I don’t remember my mom ever making us rice pudding.
My mom, the best woman you could ever hope to meet, and a very gifted cook, is a terrible baker. She makes brilliant pies and biscuits, and fails miserably at just about everything else. I grew up with banana bread for every birthday- it was the only cake dense enough that it couldn’t fall in the middle after it came out of the oven.
So her standard throw together desserts were not cakes or cookies, but pudding-y things. In the summer this meant ice cream with warm blueberry compote, and in the winter it was custard with stewed apples.
I love stewed apples and custard. To this day my favourite flavour to pair with apples isn’t cinnamon, it’s vanilla and I know it’s because it reminds me of weird powdered Bird’s Custard with slow cooked apples melting on top.
Imexplicably it was only ever the powdered variety. She never made it from scratch. That was the way it was.
Which seems so strange to me, having discovered the joys of rice pudding as an adult. Why did she never cook rice in cream and put a compote on top of that? She made everything by hand, why not pudding, which is so crazy simple to make?
Life’s big questions friends.
All of this leads up to two things- one of which is that homemade pudding is just the most glorious thing, and two, that rice pudding is a close second.
I love rice pudding. So much.
My only qualm with it is how heavy it feels, really it’s just whipping cream and refined rice. Rice pudding is not for the faint of heart.
So when I saw a recipe for sweet buttermilk risotto in Aran Goyaoga’s cookbook I knew it needed to be mine right now. I substituted yoghurt for the buttermilk, mostly because I had some in my fridge and I was flipping through my cookbook having just gotten out of the bath, and there was no way I was not emotionally ready to take off my slippers and put on boots and head out into the rain. But also because I like yoghurt just as much as buttermilk. And then I switched up the kind of rice and used Arborio, so it was super starchy, and so instead of stirring it for half an hour I just simmered it. I also, as I usually do with rice pudding, used some water with the cream, just because I don’t like thinking about eating that much whipping cream in one sitting. It’s delicious, but also a bit hard to rationalize.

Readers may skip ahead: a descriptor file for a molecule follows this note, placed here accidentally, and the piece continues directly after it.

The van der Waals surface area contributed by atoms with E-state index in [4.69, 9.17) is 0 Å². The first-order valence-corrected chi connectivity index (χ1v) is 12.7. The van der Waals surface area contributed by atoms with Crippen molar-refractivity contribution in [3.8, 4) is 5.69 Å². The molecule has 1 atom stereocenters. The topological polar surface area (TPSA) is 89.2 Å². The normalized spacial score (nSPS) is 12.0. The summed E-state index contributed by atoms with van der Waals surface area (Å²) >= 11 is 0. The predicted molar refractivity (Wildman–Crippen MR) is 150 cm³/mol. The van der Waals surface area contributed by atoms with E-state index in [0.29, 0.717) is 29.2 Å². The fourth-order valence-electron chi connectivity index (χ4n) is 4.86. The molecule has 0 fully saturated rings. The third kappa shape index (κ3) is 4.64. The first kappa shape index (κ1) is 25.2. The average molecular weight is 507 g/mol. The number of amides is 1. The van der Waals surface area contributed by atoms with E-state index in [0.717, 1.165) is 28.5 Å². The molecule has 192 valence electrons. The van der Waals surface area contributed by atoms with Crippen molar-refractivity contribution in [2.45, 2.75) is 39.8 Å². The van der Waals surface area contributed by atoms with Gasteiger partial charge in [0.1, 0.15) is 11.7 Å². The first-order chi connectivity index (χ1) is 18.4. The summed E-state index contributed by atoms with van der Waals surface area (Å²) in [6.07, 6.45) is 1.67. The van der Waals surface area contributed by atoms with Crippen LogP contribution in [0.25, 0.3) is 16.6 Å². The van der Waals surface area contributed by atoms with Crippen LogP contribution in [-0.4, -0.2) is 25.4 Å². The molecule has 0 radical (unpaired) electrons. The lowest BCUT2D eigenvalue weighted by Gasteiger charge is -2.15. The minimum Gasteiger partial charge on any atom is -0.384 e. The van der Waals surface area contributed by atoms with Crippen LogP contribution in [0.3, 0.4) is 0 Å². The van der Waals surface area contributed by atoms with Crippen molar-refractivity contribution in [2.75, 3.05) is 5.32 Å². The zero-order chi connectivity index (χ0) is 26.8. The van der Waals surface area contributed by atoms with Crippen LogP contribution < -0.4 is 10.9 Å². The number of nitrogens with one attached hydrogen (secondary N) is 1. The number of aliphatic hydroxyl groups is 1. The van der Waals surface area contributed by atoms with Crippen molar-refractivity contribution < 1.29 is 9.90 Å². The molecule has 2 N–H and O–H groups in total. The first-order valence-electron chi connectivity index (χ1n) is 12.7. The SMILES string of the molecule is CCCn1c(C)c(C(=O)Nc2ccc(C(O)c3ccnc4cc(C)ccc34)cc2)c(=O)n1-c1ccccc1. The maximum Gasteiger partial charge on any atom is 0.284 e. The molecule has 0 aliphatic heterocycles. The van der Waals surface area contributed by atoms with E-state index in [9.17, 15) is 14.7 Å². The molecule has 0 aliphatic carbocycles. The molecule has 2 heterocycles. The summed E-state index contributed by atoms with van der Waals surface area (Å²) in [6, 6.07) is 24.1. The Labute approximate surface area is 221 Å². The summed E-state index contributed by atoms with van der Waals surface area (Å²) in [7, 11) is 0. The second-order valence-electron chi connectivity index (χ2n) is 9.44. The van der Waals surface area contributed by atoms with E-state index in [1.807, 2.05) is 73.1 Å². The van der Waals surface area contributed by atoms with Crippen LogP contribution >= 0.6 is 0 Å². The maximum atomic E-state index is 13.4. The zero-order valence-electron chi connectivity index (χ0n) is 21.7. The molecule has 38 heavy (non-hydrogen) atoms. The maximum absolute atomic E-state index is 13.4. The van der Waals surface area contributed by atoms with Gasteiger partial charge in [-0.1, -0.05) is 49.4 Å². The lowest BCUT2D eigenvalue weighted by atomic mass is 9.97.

Yoghurt Rice Pudding
2cups Heavy Cream
¾ cup Arborio Rice
¼ cup White Sugar
½ Vanilla Bean, split lengthwise with the seeds scraped out and reserved.
1/3 cup Greek Yoghurt
In a medium pot over medium low heat bring the cream, rice, 1 cup water vanilla, and sugar to a boil. Immediately turn down the heat to low and allow to simmer for about 25 minutes, or until it is very tender. Stir occasionally through this process, adding more water as needed so that it keeps a nice consistency.
Remove from heat and stir in yoghurt.
Segment the grapefruit- cut the tops and bottoms off of the fruit.
With it standing up, cut the rind off, making sure there are no little bits of white pith.
Carefully pick up the grapefruit and, over a bowl, cut out each segment of fruit between the membranes, so that you take out the fruit and leave all the white pith behind.
To serve spoon the pudding into 4 bowls, top with the grapefruit segments and liberally sprinkle the pomegranate seeds over top.